Sepp Blatter has announced how FIFA plans to improve its governance procedures and also to weed out corrupt practices. The ideas outlined on 20 July might sound plausible enough but they lack two crucial things; independent oversight and faith that those in charge of implementing reforms are really capable of carrying them through.
FIFA, understandably, is trying to move on from the worst set of scandals in its 111 year history. 14 current and former FIFA members are currently being investigated for a legion of alleged misdemeanours, and the great and good within the organisation appear to realise that FIFA simply cannot carry on pretending it is business as usual. It’s with that in mind that Sepp Blatter, the current President, has announced a set of reforms at a press conference in Zürich (see here for a video of the speech he gave). He began by announcing that he would not be standing for president when the next election for that position is held. This will, so we discovered, be on 26th February 2016.
The reforms themselves stem from the first FIFA Executive Committee meeting since a tumultuous FIFA congress in late May and were described by one FIFA official as a “watershed moment” in FIFA’s history. Leaving aside the surreal attempts by a British comedian to make a farce out of the proceedings (see here to watch that particular escapade), Blatter outlined five key reforms that he felt would clean up the organisation’s workings.
- Transparency over the salaries of top FIFA officials
- Term limits for top FIFA officials
- A taskforce, headed by a neutral chairperson, will be set up to investigate whether, and if so which, further ethics reforms were needed.
- FIFA’s 27 person executive committee will in all likelihood be reduced in number and it will also be elected by the 209 national federations and not through the six regional confederations.
- Enhanced integrity checks are to be brought in for FIFA executive members
At first glance, these moves may look reasonable and forward-thinking. But the more one analyses what they are likely to mean in practice, the less convinced one becomes that they are going to mean anything substantive. Blatter has, for example, now clearly and unambiguously stated that he will be standing down; but he still has seven months to ensure that his successor – a successor who will be voted for by the same people who have been exceptionally reluctant to get rid of Blatter – does not tread all over his legacy. The chances of a genuinely new face taking over with no links to Blatter are subsequently limited a best.
It is easier to be slightly more positive about both bringing in transparency in terms of what FIFA officials earn and also in limiting the time that they can spend in office. However, if actually revealing how much the big hitters in an organisation earn is seen as a flagship reform, then that alone tells us plenty about how much else needs to be done.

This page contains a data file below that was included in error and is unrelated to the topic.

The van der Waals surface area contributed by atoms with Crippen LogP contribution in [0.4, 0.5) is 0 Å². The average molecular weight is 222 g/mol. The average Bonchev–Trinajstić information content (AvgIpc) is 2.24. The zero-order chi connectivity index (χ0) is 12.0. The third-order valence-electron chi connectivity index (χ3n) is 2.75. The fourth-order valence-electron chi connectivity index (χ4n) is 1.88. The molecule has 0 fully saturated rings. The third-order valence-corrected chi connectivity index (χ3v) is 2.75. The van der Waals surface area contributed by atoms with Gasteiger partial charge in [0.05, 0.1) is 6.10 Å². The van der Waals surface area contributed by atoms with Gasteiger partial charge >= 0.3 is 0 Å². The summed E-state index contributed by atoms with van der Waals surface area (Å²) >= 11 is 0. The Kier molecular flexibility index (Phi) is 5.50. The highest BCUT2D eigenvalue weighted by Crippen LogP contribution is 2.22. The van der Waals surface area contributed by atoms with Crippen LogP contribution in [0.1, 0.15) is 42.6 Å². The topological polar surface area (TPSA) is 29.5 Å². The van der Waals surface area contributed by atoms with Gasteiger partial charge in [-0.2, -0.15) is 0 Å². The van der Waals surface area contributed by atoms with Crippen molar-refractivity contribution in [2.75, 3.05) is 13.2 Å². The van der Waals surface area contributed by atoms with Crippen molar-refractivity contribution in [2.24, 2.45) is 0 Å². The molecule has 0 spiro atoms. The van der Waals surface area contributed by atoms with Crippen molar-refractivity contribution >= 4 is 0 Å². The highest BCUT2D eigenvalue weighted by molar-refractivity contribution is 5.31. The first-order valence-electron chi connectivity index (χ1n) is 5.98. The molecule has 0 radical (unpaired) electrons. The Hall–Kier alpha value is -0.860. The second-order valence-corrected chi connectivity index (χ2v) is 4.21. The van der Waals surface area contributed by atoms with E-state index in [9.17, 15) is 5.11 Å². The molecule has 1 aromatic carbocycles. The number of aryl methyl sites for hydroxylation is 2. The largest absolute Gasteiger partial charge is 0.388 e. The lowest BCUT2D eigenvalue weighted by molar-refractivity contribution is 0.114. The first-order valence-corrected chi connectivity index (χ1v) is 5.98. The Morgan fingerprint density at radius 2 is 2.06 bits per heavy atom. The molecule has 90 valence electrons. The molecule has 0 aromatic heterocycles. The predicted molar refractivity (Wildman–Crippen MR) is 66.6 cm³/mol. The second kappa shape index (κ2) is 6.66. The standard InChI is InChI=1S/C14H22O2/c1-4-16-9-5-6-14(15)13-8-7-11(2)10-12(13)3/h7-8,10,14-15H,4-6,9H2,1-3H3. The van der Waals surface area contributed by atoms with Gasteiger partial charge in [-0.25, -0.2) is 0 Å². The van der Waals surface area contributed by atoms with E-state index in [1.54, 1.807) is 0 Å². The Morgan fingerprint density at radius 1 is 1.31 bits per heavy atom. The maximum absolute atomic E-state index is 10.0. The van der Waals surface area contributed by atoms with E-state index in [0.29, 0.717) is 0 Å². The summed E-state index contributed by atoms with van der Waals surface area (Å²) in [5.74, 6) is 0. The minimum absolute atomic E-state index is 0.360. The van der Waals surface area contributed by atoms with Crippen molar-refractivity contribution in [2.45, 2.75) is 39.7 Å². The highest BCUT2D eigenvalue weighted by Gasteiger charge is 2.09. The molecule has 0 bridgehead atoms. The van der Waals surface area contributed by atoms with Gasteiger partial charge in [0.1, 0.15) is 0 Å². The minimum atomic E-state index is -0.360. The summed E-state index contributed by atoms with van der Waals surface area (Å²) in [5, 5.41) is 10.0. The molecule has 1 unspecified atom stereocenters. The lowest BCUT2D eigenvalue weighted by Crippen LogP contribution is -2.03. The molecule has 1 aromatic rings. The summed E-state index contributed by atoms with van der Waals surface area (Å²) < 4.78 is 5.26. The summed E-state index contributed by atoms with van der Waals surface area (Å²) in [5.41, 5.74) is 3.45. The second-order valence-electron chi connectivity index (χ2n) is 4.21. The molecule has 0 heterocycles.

The taskforce might also sound like something to be welcomed. Tough questions being asked by tough-speaking experts can only be a good thing, no? But even in Blatter’s speech he began to sow the seeds of doubt about what sort of independence this taskforce will enjoy; the chairman, for example, is going to be chosen in consultation with the presidents of FIFA’s regional confederations. They are very unlikely to opt for someone who they think is going to publicly read them the riot act. It is also unlikely that the 209 national federations will opt for sets of radical new thinkers when thinking about who should sit on the new-look executive. There will certainly be more transparency, but whether that is enough to bring with it cultural change remains very much to be seen.
Finally, the integrity checks appear like they are going to be carried out by FIFA’s own ethics committee – a committee that has proven to be toothless thus far and is, again, clearly not a body with independence hardwired in to its DNA. Anyone who has seen how the Premier League in England conducts integrity checks on owners of its clubs will be, at best, deeply suspicious about whether this process is going to lead anywhere at all. It is also worth noting that Blatter’s speech was also nothing more than that – a speech. FIFA’s 209 member associations still need to approve all of this.
In truth, much of what Blatter announced today is neither new nor radically different from what has been discussed before. Indeed, much of the substance of these ideas has been rejected by various FIFA congresses and meetings. What we probably are seeing is evidence that changing the culture of an organisation takes time, effort and no small degree of soul-searching. FIFA is not there yet. Indeed, if this is evidence of FIFA’s progress thus far, then we are still a long way from getting anywhere near where we really need to be.